Evaluation of K Uptake, and Lint Yield Response to Cotton to Foliar K Fertilizer

Research was funded by the Cotton Incorporated Tennessee Support Committee

Nutifafa Adotey, Assistant Professor & Soil and Nutr. Magt Specialist Tyson Raper, Associate Professor & Cotton and Small Grains Specialist Xinhua (Frank) Yin, Professor & Cropping System Scientist, University of Tennessee


Fertilization, especially potassium (K) is essential for quality fiber and optimal lint yield; hence, proper management of fertilizer K is critical to cotton farmers. However, late-season K deficiency in cotton is frequently reported in Tennessee (TN) and across the U.S. Cotton Belt. Some of these reported deficiencies have been observed in fields where soil test K levels are deemed sufficient for optimum yield. Generally, these K deficiencies are more noticeable from flowering through boll set, when the high demand for K exceeds the supply from the soil. The inherently low root density, as well as the slow root and shoot growth during boll development, have been reported as the main cause of the low supply of K. This may partly explain why some cotton plants show deficiency symptoms even in high K testing soils. Foliar application can be a useful means to correct K deficiency especially during the period of peak K demand at boll formation where logistical constraints and field conditions render soil application impractical or ineffective. Studies have evaluated the efficacy of foliar fertilizer application to correct K deficiencies in cotton fields across the U.S. Cotton Belt; however, there are discrepancies on the effectiveness of foliar K fertilization. The timing of foliar application and foliar solution chemistry may partly account for the differences in the performance of foliar K fertilizers. There is limited information comparing the efficacy of foliar fertilizer containing K and B or Zn at the recommended time with early bloom and 2 weeks after. In this project, we are evaluating the effect of foliar application timings and foliar K fertilizers (foliar K containing B and/or Zn) on K uptake, fiber quality, and lint yield.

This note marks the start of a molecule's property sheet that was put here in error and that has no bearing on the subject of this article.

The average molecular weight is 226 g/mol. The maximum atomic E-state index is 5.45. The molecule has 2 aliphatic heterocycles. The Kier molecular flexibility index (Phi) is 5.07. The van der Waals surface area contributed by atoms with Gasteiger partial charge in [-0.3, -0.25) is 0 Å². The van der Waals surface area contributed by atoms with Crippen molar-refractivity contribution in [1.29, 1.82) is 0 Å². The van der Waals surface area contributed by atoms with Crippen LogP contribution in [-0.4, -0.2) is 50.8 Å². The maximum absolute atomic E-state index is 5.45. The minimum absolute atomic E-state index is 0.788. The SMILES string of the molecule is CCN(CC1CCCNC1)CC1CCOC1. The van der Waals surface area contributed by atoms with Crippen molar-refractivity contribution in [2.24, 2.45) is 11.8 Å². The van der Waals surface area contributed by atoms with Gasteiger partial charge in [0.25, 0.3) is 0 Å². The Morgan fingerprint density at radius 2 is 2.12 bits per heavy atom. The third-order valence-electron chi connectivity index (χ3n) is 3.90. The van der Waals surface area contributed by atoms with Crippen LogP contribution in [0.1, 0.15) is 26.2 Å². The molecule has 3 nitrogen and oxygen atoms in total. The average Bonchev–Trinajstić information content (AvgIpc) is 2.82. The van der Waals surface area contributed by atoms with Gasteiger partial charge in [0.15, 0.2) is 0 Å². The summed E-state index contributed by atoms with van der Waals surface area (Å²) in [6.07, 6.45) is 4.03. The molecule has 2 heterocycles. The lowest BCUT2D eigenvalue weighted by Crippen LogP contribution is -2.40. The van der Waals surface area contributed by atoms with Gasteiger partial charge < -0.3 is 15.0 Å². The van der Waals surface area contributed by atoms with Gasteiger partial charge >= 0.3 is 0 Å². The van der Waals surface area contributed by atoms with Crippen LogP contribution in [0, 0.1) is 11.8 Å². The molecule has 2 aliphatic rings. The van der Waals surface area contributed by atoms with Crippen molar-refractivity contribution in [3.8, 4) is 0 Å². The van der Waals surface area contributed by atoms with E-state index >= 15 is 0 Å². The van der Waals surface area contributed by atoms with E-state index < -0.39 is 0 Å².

Materials and Method

A dryland field trial was conducted at the University of Tennessee’s West TN Research and Education Center, Jackson, TN to evaluate the efficacy of foliar K fertilizers containing B and Zn on lint yield. The trial was set up as a randomized complete block design with 13 fertilizer treatment combinations (Table 1) and each treatment was replicated four times. The treatment combination consists of preplant application and foliar application. Three foliar treatments (K only, K+B, K+B+Zn) were applied onto plants grown on plots without (treatments 2 – 4) and with (treatments 5 – 7) preplant boron. In addition, water was applied as a check to evaluate the reliability of the foliar treatments (treatments 8 and 13). The foliar treatments were applied at two timings. The first timing was at pinhead square and early bloom (treatments 2 – 7) while the second timing was at bloom and 2 weeks after bloom (treatments 8 – 13). A control plot with no K and P was also included in the trial. Plots were four rows wide x 40 ft long. Prior to the start of the study, soil samples were collected at only three depths (0-6-, 6-12-, and 12-18-inch depths). The soil samples were analyzed for routine chemical properties. The cotton cultivar, DP 2155 was planted utilizing 38-inch row spacing. At-planting fertilizer consisting of blended ammonium nitrate, diammonium ammonium phosphate, muriate of potash, sulphate of potash, and zinc sulfate (10-90-120-2Zn-13S) was hand-applied onto each plot. In addition, an equivalent amount of 2 lb B per acre was applied onto plots requiring preplant B (treatment 5, 6, 7, 11, 12, 13). Nitrogen fertilizer was applied as a single application of 80 lbs. N/acre using a UAN sprayer fitted with coulters. Foliar treatments were applied at a rate of 3 qt per acre using Spider Lee Sprayer on 71 and 102 days after planting (DAP). Prior to foliar treatment application, a 0.9-foot aboveground plant samples were hand-harvested from each plot prior to foliar application. At the first sampling, four plants from the aboveground samples were separated into leaves and stem, while the aboveground samples for the second sampling were separated into leaves and stem. The tissue samples were analyzed for total nutrient concentration. Standard agronomic and pest management practices were based on University of Tennessee’s recommendations.

Results and Discussion

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